Benchmark Journal #1
"Now will I question Cassio of Bianca,
A huswife that by selling her desires
Buys herself bread and clothes. It is a creature
That dotes on Cassio, as ’tis the strumpet’s plague
To beguile many and be beguiled by one.
He, when he hears of her, cannot refrain
From the excess of laughter. Here he comes.
As he shall smile, Othello shall go mad.
And his unbookish jealousy must construe
Poor Cassio’s smiles, gestures, and light behavior
Quite in the wrong. —How do you now, lieutenant?"
During this section, Iago talks to the audience, as well as at one point to Cassio. These are 2 completely different audiences, and would need to talk differently and face totally different places in order to show exactly who it is that he's directing that part of the soliloquy. From "Now I will question Cassio", to "Poor Cassio’s smiles, gestures, and light behavior Quite in the wrong" he should be facing the audience, and talking in a way in which he does not want everyone else to hear, especially considering the fact that Cassio is walking over to him and he would not want him to hear. After the final part, he would turn his body towards the incoming Cassio, and talk to him directly, in a normal tone in order to not only be heard, but to make sure that everything seems completely normal and casual.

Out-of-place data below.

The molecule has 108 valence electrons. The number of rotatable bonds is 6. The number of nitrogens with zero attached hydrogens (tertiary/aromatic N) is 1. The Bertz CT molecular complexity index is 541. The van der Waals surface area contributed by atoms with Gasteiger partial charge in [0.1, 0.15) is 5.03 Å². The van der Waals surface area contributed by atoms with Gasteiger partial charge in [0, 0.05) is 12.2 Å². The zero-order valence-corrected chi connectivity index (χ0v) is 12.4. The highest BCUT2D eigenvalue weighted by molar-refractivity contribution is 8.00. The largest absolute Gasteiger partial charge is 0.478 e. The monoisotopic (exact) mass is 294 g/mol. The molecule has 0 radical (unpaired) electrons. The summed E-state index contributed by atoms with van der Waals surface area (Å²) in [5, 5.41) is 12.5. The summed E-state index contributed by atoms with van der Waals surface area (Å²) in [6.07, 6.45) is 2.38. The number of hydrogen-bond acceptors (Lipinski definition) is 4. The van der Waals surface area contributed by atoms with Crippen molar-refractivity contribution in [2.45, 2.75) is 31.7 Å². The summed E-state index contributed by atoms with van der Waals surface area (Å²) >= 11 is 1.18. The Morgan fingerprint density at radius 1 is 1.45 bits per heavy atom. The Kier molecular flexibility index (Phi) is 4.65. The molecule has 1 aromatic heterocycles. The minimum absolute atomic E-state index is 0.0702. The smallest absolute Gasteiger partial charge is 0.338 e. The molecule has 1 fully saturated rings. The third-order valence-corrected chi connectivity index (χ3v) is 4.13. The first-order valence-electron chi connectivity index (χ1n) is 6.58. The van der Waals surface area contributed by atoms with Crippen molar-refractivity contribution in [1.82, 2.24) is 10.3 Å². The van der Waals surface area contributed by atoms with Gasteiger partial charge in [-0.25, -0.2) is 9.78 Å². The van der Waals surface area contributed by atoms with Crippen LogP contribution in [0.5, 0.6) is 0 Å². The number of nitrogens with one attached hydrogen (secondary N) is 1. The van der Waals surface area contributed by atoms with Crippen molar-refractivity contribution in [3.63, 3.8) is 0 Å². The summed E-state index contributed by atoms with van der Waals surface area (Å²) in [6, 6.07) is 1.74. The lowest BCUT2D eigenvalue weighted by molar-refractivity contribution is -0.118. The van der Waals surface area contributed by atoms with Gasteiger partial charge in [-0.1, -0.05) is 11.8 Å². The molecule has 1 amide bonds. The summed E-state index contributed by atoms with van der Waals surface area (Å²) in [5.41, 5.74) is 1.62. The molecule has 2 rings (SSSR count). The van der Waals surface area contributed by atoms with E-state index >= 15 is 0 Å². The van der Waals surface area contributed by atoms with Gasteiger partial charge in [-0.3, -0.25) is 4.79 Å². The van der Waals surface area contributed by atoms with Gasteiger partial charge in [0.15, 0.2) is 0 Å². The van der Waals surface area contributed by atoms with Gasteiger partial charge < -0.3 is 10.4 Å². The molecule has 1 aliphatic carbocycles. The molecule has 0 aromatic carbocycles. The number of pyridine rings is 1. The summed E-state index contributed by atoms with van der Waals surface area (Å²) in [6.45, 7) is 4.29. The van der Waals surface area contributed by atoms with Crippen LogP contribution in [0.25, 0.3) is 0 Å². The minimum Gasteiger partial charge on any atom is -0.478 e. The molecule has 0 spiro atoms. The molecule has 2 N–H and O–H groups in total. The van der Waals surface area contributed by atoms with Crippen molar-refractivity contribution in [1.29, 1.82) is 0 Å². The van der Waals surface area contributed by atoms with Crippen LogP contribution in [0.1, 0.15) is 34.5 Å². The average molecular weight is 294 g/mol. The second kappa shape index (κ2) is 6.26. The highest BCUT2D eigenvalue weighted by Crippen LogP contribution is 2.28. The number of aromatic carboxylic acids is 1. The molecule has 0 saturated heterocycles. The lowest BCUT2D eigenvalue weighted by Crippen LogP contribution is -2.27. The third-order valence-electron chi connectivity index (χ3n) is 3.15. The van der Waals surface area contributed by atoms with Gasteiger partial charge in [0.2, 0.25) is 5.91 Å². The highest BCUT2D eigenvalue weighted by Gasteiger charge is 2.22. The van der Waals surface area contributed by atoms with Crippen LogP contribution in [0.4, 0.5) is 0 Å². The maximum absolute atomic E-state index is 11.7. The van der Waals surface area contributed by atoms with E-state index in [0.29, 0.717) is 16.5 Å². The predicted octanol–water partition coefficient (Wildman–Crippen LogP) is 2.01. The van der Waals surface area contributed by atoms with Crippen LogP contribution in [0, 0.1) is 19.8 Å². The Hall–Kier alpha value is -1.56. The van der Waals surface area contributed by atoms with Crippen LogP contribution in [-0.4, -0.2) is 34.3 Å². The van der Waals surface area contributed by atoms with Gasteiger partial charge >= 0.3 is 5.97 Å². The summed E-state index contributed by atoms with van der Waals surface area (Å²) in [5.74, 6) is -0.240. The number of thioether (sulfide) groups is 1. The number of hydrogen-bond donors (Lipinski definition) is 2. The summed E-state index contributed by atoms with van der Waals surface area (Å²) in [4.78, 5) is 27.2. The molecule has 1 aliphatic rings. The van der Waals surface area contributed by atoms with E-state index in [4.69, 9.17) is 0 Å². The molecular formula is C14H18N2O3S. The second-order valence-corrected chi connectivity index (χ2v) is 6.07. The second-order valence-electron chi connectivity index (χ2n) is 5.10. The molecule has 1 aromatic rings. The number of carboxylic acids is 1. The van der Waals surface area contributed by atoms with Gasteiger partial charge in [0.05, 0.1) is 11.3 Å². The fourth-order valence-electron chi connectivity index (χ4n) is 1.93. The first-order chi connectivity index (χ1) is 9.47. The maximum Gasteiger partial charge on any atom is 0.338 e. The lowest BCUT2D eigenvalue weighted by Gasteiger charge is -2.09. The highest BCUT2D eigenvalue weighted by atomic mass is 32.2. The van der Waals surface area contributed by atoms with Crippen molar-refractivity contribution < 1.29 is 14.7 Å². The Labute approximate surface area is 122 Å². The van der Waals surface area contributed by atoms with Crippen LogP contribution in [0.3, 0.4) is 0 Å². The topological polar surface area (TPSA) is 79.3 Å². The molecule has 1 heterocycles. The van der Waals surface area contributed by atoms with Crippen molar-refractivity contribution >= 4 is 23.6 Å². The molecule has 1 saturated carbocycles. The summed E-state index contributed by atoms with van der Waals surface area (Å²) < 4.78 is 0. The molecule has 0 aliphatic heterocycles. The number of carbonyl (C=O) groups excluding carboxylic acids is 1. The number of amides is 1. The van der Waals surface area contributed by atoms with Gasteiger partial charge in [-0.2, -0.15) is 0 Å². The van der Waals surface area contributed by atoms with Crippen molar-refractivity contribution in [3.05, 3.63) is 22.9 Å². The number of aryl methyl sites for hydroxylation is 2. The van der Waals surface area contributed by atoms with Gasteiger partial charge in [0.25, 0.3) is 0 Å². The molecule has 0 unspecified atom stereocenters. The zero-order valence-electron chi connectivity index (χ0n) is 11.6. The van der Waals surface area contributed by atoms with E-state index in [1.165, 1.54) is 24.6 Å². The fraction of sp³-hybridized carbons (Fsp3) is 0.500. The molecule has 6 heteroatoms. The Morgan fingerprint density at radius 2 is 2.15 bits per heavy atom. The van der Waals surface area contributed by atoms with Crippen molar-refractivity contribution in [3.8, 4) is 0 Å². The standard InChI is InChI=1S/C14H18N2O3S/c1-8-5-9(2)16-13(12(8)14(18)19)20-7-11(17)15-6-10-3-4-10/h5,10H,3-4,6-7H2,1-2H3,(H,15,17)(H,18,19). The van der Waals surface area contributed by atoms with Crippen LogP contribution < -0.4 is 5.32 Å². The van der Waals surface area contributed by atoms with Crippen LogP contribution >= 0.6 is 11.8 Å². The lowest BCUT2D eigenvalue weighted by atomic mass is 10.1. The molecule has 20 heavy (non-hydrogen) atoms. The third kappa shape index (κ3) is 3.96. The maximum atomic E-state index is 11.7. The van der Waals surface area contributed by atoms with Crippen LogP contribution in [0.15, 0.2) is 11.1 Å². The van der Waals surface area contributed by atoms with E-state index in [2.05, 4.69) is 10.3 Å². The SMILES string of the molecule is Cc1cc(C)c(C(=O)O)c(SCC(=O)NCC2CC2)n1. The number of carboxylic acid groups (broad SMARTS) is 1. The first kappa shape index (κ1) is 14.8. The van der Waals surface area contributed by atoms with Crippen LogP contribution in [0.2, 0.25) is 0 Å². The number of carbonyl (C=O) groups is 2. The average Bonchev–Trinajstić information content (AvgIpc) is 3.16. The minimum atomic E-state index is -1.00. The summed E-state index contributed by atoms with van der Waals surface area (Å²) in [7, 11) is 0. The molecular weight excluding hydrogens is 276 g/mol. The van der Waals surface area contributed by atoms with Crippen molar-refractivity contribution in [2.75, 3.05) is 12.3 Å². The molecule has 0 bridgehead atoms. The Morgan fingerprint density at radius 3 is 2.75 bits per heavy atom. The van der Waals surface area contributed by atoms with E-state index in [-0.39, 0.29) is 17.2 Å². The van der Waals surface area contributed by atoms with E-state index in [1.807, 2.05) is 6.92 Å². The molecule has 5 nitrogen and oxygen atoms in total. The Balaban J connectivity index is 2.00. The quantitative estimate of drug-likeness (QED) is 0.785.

Benchmark Journal #2
An important scene in which he occurs in is the first act, scene 1, in which Iago and Roderigo "inform" Brabantio of Desdemona's departure, and eloping with Othello, aka the Moor. Another scene in which Brabantio is in is Act 1, Scene 2. In this scene Brabantio talks to, and accuses Othello of putting a spell on Desdemona.
First Hand Observations: During Scene 1, Brabantio sees Iago, and Roderigo telling him how his daughter ran away with the Moor. At this time it seems as though Iago and Roderigo are "doing the right thing" for him, and his daughter. They seem to be doing him a favor. During Scene 2, Brabantio witnesses Othello defending himself, and at this point Brabantio believes Iago and Roderigo over anything, and is not willing to listen to Othello. Brabantio is getting 2 different stories, and believes that Othello actually put a spell on Desdemona in order to make her fall in love with him.